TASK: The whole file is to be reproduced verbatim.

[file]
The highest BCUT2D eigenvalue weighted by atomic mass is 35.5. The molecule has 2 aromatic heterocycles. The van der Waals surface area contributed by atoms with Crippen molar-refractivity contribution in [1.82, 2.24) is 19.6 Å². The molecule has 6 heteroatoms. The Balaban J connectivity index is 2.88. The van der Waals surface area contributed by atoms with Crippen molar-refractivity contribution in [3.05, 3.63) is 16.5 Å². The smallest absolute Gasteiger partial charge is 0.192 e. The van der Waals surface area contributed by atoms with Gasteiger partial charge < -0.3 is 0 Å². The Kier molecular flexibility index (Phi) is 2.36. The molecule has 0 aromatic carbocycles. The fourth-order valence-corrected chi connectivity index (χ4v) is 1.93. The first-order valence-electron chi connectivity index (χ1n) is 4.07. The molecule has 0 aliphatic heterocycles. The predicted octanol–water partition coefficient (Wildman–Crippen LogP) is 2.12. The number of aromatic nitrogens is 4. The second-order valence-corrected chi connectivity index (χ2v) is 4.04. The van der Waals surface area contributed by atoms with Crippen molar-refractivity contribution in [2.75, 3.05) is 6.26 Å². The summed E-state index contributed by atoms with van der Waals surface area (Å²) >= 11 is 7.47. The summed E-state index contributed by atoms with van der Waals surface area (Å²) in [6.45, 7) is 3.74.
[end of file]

The highest BCUT2D eigenvalue weighted by atomic mass is 35.5. The molecule has 2 aromatic heterocycles. The van der Waals surface area contributed by atoms with Crippen molar-refractivity contribution in [1.82, 2.24) is 19.6 Å². The molecule has 6 heteroatoms. The Balaban J connectivity index is 2.88. The van der Waals surface area contributed by atoms with Crippen molar-refractivity contribution in [3.05, 3.63) is 16.5 Å². The smallest absolute Gasteiger partial charge is 0.192 e. The van der Waals surface area contributed by atoms with Gasteiger partial charge < -0.3 is 0 Å². The Kier molecular flexibility index (Phi) is 2.36. The molecule has 0 aromatic carbocycles. The fourth-order valence-corrected chi connectivity index (χ4v) is 1.93. The first-order valence-electron chi connectivity index (χ1n) is 4.07. The molecule has 0 aliphatic heterocycles. The predicted octanol–water partition coefficient (Wildman–Crippen LogP) is 2.12. The number of aromatic nitrogens is 4. The second-order valence-corrected chi connectivity index (χ2v) is 4.04. The van der Waals surface area contributed by atoms with Crippen molar-refractivity contribution in [2.75, 3.05) is 6.26 Å². The summed E-state index contributed by atoms with van der Waals surface area (Å²) >= 11 is 7.47. The summed E-state index contributed by atoms with van der Waals surface area (Å²) in [6.45, 7) is 3.74.